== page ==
Tuesday, September 1, 2009

Shoulda, Coulda, Woulda

For the past couple of years I've been jonesing to try my hand in the stock market. I had about $2000 at the beginning of the last school year to spend. I had been following several stocks very intently - Ford, Marvel, Vanguard Total Market Index Fund, Vanguard Emerging Markets Index Fund, and Visa.

I had been looking for about the previous year, and with the beating the stock market was taking I was thinking it would have been a good time to try it out. Someone once said that the only sale that people ever run from is when it's at the stock market.

I didn't want to be one of those people. I wanted to try and take advantage, especially since everything was so low. I was most intent on buying around election time, but I was thinking of jumping in around November. I was trying to "time" the market, which a lot of people don't suggest doing, but I thought that was as good an opportunity as any to try and do so.

Here are the prices at their lows in November 19, 2008:
  • Ford - $1.26
  • Vanguard Total Market - $37.17
  • Marvel - $23.70
  • Vanguard Emerging Market - $18.60
  • Visa - $46.38
This is what they are now, September 1, 2009:
  • Ford - $7.24 - 474.6% increase
  • Vanguard Total Market - $50.51 - 35.8% increase
  • Marvel - $47.70 - 101.3% increase
  • Vanguard Emerging Market - $34.47 - 85.3% increase
  • Visa - $70.18 - 51.3% increase
That brings my would be total unweighted gain to about 150%. A good return on investment is about 10-15%. Pretty damn good, right? But the thing was, because my available capital to invest was so scant, I wasn't really interested in the more expensive stocks, though I was pretty sure they would do well.

I thought Visa would be a great pick because it had only gone public in the first quarter of 2008. When Mastercard had their IPO, they were going for about $46, but then blew up to over $200 in just a couple of years. Because Visa is so similar, I felt confident they would perform similarly. They opened at about $60, but then dropped to $46 because of poor timing. But even at $50, I would have only been able to buy a few shares which wouldn't really mean much if I gained anything, unless it was something absurd like 10,000%.

The Vanguard Total Market felt like the safest bet because it tracks the whole market, and it also has very minimal expenses to start with, but the same problem - I can't by many shares. The Emerging Markets felt good, but you never know with foreign markets, so I wasn't so keen on going with that one.

Here are two semi-long explanations about why I wanted Ford and Marvel:
  • The two stocks that I felt good about were Ford and Marvel. I had been tracking Ford for the previous two years. I saw their shares plummet from around $6 only months earlier to less than $2. I was almost sure that Ford couldn't drop any lower. I remember even having a chat with Dave about buying shares of Ford. I felt good about Ford because they seemed to be in better shape than GM and Chrysler. They were getting some assistance, but were not being taken over to the extent that the other guys were.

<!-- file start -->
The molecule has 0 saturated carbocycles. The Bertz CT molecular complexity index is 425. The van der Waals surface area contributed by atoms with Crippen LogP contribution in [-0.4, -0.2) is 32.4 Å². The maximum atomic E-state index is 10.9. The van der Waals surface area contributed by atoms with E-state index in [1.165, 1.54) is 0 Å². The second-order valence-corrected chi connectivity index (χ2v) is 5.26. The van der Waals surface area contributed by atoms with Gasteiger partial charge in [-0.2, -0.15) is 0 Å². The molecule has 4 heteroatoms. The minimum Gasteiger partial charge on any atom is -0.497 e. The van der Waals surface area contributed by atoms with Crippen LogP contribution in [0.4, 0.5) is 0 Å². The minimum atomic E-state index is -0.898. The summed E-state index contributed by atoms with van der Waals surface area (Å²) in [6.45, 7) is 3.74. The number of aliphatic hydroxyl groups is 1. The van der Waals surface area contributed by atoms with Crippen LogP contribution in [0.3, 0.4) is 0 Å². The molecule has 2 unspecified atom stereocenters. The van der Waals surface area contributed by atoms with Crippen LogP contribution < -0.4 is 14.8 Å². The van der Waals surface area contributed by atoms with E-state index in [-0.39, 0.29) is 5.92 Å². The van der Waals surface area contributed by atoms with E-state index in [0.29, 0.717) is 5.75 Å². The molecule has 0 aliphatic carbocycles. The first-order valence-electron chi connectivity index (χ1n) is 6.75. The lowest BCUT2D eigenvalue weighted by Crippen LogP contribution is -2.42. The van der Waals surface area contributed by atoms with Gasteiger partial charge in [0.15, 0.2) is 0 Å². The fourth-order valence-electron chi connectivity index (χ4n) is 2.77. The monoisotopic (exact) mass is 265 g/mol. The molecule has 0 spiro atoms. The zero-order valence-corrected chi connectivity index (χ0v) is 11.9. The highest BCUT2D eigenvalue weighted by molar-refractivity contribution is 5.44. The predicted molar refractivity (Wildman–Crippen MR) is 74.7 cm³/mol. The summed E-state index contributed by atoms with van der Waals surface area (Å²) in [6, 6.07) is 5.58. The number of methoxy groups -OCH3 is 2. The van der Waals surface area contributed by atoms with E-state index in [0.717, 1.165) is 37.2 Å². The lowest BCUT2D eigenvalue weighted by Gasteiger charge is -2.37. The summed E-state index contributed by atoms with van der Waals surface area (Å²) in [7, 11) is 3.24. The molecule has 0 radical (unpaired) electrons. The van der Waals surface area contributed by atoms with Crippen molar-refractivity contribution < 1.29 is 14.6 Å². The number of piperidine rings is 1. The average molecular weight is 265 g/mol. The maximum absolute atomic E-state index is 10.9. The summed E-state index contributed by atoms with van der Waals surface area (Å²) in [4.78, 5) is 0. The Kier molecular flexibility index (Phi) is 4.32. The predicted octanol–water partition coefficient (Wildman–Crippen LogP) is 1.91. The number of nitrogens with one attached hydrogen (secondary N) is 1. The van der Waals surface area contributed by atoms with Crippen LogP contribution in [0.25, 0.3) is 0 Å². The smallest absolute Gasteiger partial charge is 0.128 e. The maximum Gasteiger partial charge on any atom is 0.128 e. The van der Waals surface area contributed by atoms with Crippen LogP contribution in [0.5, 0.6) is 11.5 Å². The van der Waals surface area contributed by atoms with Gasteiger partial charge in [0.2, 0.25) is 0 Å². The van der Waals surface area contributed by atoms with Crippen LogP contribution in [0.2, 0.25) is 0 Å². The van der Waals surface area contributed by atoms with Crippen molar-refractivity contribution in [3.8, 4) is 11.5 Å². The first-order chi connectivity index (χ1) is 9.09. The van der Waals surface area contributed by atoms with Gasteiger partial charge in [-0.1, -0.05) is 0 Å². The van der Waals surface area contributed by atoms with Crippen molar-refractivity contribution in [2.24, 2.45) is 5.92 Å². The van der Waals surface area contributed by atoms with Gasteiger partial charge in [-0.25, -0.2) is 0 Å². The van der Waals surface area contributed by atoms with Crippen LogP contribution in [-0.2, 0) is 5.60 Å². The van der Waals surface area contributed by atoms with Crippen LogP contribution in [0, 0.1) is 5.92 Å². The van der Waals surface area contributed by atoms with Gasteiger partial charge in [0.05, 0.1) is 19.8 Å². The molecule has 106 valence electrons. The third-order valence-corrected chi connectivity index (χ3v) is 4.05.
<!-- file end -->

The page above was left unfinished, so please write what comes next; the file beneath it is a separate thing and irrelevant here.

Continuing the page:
• Marvel was a sentimental favorite, but felt like a sound investment too. I read an article a few years ago about Marvel being one of the hot stocks. It went from $3-4 to about $25 in a couple of years. I didn't think Marvel would dip below $20 ever, so my baseline price for when I thought it would be a good time to buy would be low 20s. Also, Marvel had just come off having Iron Man as their summer blockbuster. What was significant about that was Iron Man was the first Marvel movie that belonged exclusively to Marvel. They had to sell the rights to Spiderman and X-men because they were operating with so much debt. Iron Man, however, destroyed in the box office and they had already committed to two more sequels. In addition to that, they have a slew of other franchise comic book movies coming out over the next several years, so that felt like a really good thing. Plus I just thought it would be cool to own a piece of a company that I had loved so much as a kid. So what happened yesterday? Disney acquired Marvel, instantly doubling the price of the stock.
One thing that I had done to put myself in a position to start buying stock was signup for the Charles Schwab high yield checking account that is linked to a brokerage account. You can transfer money online from your checking to your brokerage account online, without any fees. And with each trade, you pay a $12 fee, which isn't the best, but made it super easy to do.

One night I was ready to buy 500 shares of Ford, and 37 shares of Marvel, costing about $1500. I only had to click on the confirm button to do it. And then I backed out. Why? The stock market still scares me. It felt like gambling, and it would have been most of my savings. I was afraid of not having much available cash in case of an emergency. But compounding all of that, Obama had just recently committed to letting the Bush capital gains tax cuts expire, effectively doubling the rates. So if I were to have gotten an awesome 20% return on $1000, that would be $200 without taxes. With a capital gain tax of almost 40%, that leaves about $160 profit, which didn't feel like enough money to justify the risk.


Who knew that if I had invested like I was thinking at the time, my 500 shares of Ford for $630 would now be worth $3620, and my 37 shares of Marvel at $23.70 at $860 would now be $1760, totaling $5384, for a 258% return? I was a "click to confirm" away from taking the plunge.

Dammit. Damn you sense of responsibility. And damn you Obama for raising taxes and scaring me away from investing in the economy. One day, stock market, you and I will meet, and I'll be on better ground to handle you.

1 comment:

Dave said...

you really blew it. i was gonna throw money at that too like we agreed. so the way i see it... you owe me $3,000 payable pronto.